According to The Nikkei Asia, Japanese telecommunications giant Nippon Telegraph and Telephone is about to drastically transform itself as the global trend of decarbonization accelerates.
As part of its new strategy, NTT has tied up with the Iwate Prefecture city of Miyako, whose energy networks were cut off in 2011 as a result of the devastating earthquake and tsunami. Learning from this bitter experience, the city now uses renewable energy sources to meet about 30% of its electricity needs. It plans to raise the proportion to 100% by 2050 through its tie-up with NTT.
NTT consumes 1% of the electricity generated in Japan to run its huge telecom infrastructure. It now plans to use this infrastructure as part of its new businesses involving decarbonization. For example, NTT is considering installing batteries at its 7,300 telecom service buildings across Japan so it can store electricity produced from local renewable energy sources such as sunlight and wind power. This offers a solution to renewables' main weakness: their volatility and intermittency due to unstable weather conditions, causing difficulties in matching supply and demand.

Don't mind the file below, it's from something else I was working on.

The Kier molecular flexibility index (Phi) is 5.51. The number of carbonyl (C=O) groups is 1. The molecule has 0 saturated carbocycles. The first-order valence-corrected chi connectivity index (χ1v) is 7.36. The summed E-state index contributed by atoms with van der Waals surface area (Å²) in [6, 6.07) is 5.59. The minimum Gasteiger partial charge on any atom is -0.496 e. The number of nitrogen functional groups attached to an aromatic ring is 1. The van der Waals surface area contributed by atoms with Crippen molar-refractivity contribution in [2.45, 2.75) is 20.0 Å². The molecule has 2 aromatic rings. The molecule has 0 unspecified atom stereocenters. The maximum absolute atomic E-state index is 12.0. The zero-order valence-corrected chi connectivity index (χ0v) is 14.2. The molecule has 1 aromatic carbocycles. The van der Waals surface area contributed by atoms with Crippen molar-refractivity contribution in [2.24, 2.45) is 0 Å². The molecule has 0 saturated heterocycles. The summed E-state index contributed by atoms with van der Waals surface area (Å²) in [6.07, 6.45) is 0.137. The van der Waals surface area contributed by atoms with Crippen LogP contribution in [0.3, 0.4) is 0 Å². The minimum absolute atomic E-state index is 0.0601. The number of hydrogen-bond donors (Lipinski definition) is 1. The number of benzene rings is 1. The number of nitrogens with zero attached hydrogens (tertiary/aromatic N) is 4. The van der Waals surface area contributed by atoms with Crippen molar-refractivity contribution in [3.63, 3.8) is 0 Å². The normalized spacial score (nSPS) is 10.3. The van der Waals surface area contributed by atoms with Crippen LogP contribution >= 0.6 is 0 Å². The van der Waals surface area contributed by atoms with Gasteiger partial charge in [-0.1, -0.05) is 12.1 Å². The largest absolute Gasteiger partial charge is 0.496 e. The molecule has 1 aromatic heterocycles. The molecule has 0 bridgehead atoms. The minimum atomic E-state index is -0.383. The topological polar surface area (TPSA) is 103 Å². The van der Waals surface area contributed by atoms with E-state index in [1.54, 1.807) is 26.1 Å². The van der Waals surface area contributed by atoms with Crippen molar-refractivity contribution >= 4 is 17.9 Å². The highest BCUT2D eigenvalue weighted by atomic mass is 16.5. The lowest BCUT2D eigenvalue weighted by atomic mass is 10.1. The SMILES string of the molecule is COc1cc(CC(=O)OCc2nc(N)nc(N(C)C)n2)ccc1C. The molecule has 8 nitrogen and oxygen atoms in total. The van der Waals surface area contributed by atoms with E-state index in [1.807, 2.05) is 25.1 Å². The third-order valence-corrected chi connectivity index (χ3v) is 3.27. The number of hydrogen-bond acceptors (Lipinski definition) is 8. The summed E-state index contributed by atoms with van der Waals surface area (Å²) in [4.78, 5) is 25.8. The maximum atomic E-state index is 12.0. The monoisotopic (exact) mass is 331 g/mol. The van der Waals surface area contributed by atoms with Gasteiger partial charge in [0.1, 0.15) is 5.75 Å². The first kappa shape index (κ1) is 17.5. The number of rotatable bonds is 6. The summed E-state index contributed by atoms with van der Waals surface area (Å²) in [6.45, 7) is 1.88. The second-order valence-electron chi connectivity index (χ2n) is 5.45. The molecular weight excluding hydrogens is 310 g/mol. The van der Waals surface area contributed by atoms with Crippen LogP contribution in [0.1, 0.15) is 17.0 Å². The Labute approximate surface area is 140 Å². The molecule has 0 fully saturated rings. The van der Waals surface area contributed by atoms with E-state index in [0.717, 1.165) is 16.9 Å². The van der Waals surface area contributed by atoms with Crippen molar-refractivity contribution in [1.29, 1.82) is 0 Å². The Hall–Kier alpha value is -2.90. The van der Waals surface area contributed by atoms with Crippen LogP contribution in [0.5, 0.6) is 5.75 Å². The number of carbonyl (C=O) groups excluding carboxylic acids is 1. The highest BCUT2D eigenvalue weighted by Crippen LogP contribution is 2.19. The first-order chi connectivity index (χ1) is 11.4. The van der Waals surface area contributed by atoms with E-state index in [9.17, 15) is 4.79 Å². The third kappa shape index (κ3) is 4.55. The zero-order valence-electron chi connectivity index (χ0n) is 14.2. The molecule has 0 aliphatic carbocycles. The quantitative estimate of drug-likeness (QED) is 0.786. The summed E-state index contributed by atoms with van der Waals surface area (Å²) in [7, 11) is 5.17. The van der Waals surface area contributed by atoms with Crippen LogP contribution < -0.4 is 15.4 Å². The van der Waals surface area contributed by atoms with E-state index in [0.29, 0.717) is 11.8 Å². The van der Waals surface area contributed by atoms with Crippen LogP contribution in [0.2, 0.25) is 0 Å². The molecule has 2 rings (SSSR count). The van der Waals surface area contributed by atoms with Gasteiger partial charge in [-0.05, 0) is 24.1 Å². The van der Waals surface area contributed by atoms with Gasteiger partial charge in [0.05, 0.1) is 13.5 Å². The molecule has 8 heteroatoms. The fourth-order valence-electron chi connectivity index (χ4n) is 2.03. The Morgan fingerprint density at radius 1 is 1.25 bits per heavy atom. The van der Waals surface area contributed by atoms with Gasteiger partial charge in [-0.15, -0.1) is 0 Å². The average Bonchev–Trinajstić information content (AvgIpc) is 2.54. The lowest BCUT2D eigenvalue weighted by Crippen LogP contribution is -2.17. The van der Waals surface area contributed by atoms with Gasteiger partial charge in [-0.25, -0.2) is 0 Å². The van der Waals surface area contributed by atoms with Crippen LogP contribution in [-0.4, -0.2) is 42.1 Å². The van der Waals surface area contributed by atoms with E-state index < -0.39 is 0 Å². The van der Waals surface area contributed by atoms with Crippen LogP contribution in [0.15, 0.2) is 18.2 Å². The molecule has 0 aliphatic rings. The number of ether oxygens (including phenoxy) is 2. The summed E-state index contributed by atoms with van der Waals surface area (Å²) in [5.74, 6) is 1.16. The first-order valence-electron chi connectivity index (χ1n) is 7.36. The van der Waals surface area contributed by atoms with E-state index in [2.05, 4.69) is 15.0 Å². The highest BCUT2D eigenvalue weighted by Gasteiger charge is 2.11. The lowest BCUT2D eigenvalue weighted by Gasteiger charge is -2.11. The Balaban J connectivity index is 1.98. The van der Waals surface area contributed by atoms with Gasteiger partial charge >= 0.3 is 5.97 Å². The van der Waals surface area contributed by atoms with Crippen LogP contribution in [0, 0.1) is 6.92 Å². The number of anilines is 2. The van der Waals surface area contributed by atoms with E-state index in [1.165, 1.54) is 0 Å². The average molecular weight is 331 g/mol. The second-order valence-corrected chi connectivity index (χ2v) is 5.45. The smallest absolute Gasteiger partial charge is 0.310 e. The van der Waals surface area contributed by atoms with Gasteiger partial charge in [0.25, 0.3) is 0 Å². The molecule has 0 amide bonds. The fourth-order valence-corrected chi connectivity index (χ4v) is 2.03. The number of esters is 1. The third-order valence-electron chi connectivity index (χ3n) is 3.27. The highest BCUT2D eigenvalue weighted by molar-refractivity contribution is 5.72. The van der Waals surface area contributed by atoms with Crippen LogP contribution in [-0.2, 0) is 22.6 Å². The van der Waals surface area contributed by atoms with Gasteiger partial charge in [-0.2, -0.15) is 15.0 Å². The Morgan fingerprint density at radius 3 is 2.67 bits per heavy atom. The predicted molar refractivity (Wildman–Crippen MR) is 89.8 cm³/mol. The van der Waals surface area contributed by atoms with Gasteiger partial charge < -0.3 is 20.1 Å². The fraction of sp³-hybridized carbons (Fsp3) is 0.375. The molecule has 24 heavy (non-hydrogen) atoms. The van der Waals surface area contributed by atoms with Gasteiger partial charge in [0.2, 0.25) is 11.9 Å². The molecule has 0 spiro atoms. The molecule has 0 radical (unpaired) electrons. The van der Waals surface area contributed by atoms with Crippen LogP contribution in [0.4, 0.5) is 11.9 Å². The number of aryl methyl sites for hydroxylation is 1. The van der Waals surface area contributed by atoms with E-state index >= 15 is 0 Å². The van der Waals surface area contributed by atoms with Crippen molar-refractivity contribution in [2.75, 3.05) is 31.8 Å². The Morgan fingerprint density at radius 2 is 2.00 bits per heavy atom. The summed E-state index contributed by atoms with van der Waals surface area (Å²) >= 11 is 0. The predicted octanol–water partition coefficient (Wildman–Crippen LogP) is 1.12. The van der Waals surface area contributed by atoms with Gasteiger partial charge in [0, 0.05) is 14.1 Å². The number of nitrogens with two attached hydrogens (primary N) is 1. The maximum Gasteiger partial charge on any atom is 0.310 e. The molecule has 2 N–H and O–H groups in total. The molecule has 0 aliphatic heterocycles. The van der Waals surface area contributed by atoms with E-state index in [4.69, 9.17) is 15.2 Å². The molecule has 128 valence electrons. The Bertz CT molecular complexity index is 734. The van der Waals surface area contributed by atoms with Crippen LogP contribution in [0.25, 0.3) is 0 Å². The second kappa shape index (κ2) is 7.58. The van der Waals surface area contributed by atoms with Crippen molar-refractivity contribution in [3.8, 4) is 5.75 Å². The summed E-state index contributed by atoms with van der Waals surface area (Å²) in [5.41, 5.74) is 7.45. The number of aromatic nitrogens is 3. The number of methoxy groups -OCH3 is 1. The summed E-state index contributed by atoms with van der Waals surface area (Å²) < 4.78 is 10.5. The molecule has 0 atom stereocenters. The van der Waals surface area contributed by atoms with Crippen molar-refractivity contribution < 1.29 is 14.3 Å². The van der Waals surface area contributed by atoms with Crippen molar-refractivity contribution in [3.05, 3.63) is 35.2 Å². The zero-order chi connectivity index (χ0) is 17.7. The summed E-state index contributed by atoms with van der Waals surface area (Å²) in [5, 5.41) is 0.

Furthermore, if the more than 10,000 vehicles that NTT owns are replaced with electric vehicles, they can serve as backup power sources for essential facilities such as hospitals during disasters.
"We will increase renewable energy on our own and play the role of adjusting supply and demand for energy in various parts of the country," said Jun Sawada, president and CEO of NTT.
Jointly with major Japanese trading house Mitsubishi Corp., NTT will also break into the business of virtual power plants, connecting distributed renewable energy through high tech. By fiscal 2030, NTT plans to become capable of providing renewable energy-based electricity on a scale comparable to a major electric power company, supplying businesses and local governments.
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